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Manufacturing

Slimming down

By Nick Wright

Applying lean manufacturing concepts isn’t only about cutting costs

October 2012 - Whether a manufacturer has 10 employees or 100, there are innumerable ways it can improve its operation. Rendering a more efficient operation takes more than just buying state-of-the-art equipment or hiring the most qualified workers. Implementing concepts, namely lean manufacturing, keeps existing resources firing on all cylinders.

Lean manufacturing can be a squishy term. It’s frequently misunderstood as just cost-cutting, says Chet Marchwinski, communications director at the Lean Enterprise Institute, Cambridge, Mass. Going lean will certainly lower costs, raise quality, cut lead times and deliver a raft of bottom-line benefits. But it can only deliver those benefits when understood properly.

“In a lean business system, all employees are engaged in problem-solving to provide customers with what they need when they need it, with minimum waste,” Marchwinski says. Problem-solving in a lean system relies on the Plan-Do-Check-Act cycle of continuous improvement, which proposes a change, implements it, evaluates the results and suggests action. For example, Plymouth Tube Company’s West Monroe, La., plant reduced both lubricant costs and recycling fees as a result of identifying improvement areas with its assessment checklist.

For the metal fabrication or auto production industries, implementing lean manufacturing is a competitive necessity. Trimming costs and inventories frees cash and resources, which are critical in a competitive world economy. This holds particularly true for U.S. companies contributing to a resurgence in manufacturing.

“For example, it frees office and plant space and increases capacity so companies can add product lines, in-source component production and increase output of existing products,” Marchwinski says. “Companies implementing lean can grow by increasing sales while controlling costs.”

While it’s not the only solution, tying technology more closely together is key. For instance, ABB Robotics, Auburn Hills, Mich., developed MultiMove, a software program for programming the movement of multiple robots working together.  

“This means many more tasks can be undertaken with a similar investment in capital equipment,” says Mark Oxlade, arc welding manager for ABB Robotics. Combining multiple machine processes can help forward-thinking U.S. industries withstand economic flux. 

“Lean operating should make the companies less susceptible to the swings and roundabouts of manufacturing life cycles,” Oxlade says.

Sorting out ideas

Where does lean manufacturing fit in with other practices, like Kanban, just-in-time, or Six Sigma? The Kanban system is essentially a lean tool, says Steve Barnhart, service delivery manager for the Illinois Manufacturing Extension Center. It’s a way, or process, to manage the flow of product within a facility. Just-in-time refers to making what a customer wants on demand, with the goal of reducing inventories. 

“When the customer needs it, that’s when you make it. The process is flexible and lean enough to switch over and do it when the customer needs it,” Barnhart says of JIT. “That’s what you’re after.”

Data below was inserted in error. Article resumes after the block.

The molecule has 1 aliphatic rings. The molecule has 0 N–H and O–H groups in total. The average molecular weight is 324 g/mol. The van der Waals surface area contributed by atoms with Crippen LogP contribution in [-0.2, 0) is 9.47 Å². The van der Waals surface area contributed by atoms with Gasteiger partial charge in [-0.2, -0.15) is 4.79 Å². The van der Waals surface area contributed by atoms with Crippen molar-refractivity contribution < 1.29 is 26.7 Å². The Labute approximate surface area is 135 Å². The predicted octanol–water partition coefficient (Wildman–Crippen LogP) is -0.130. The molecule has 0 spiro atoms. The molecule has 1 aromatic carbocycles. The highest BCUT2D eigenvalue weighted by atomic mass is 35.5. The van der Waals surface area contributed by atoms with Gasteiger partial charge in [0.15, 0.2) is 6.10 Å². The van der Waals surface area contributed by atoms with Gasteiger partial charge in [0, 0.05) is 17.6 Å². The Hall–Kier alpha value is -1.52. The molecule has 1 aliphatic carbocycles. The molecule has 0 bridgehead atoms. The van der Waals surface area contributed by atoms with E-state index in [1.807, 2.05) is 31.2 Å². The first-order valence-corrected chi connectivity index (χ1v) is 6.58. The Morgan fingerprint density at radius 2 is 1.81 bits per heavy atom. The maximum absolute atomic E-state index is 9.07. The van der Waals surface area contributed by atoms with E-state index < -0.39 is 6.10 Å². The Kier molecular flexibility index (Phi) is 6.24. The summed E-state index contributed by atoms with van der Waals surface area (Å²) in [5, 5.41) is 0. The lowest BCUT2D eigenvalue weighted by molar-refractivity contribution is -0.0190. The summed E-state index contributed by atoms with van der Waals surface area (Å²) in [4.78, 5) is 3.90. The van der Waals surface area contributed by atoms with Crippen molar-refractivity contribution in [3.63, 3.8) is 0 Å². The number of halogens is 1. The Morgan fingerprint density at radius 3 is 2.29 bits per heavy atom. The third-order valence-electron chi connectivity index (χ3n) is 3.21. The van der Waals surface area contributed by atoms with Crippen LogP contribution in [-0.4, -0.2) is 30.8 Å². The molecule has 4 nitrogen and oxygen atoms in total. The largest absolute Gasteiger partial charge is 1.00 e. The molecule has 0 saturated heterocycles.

Six Sigma is related to lean, but the main difference is taking non value-added activity out of a process. “It’s eliminating all things that are just waste that your customer doesn’t need,” he says. For example, Six Sigma is a set of tools that removes variability in the end result of a steel product. If a small percentage of a product is out of spec, Six Sigma can be used to find out why–whether it’s the steel supplier or the manufacturer.  

“Lean and Six Sigma work as complements of each other,” he adds. 

Reshoring, a recent trend that describes the reversal of outsourcing jobs, could be considered lean. 

The Reshoring Initiative, an Illinois-based group that works with manufacturers to bring jobs back to the United States, offers a Total Cost of Ownership software. The TCO helps companies calculate costs of  offshoring products or services versus working with domestic partners. The intent is to have companies realize it’s cheaper, more efficient and simpler to operate with local partners, instead of sending work overseas.

Bringing back work keeps lead times or deliveries from suffering, which reduces costs. “It certainly plays a part,” Barnhart says.

History points to the United States as the originator of lean concepts. It didn’t really take hold here until Japanese companies, such as Toyota, fully implemented the process and overtook the U.S. auto market because of their high quality and lean practices. Toyota in particular pioneered its Total Production System after World War II and brought it to the United States.

Marchwinski says lean thinkers mainly recognize Henry Ford as the first to integrate an entire production process at Highland Park, Mich., in 1913, marrying interchangeable parts with standard work, called flow production. It wasn’t until the 1980s that “lean” was coined as a term by John Krafcik, who worked with LEI founder Jim Womack at MIT. Today, Krafcik is president and CEO of Hyundai Motor America.

Whether incorporating Six Sigma, operating on a just-in-time basis, or tailoring a mix of these concepts, U.S. companies have options to improve operations. By running a tight ship, they can thrive and be resilient in an unpredictable economy. FFJ

 

Sources

  • ABB Robotics
    Auburn Hills, Mich.
    phone: 248/391-9000
    www.abb.com
  • Illinois Manufacturing Extension Center
    Peoria, Ill.
    phone: 888/806-4632
    www.imec.org
  • Lean Enterprise Institute
    Cambridge, Mass.
    phone: 617/871-2900
    www.lean.org

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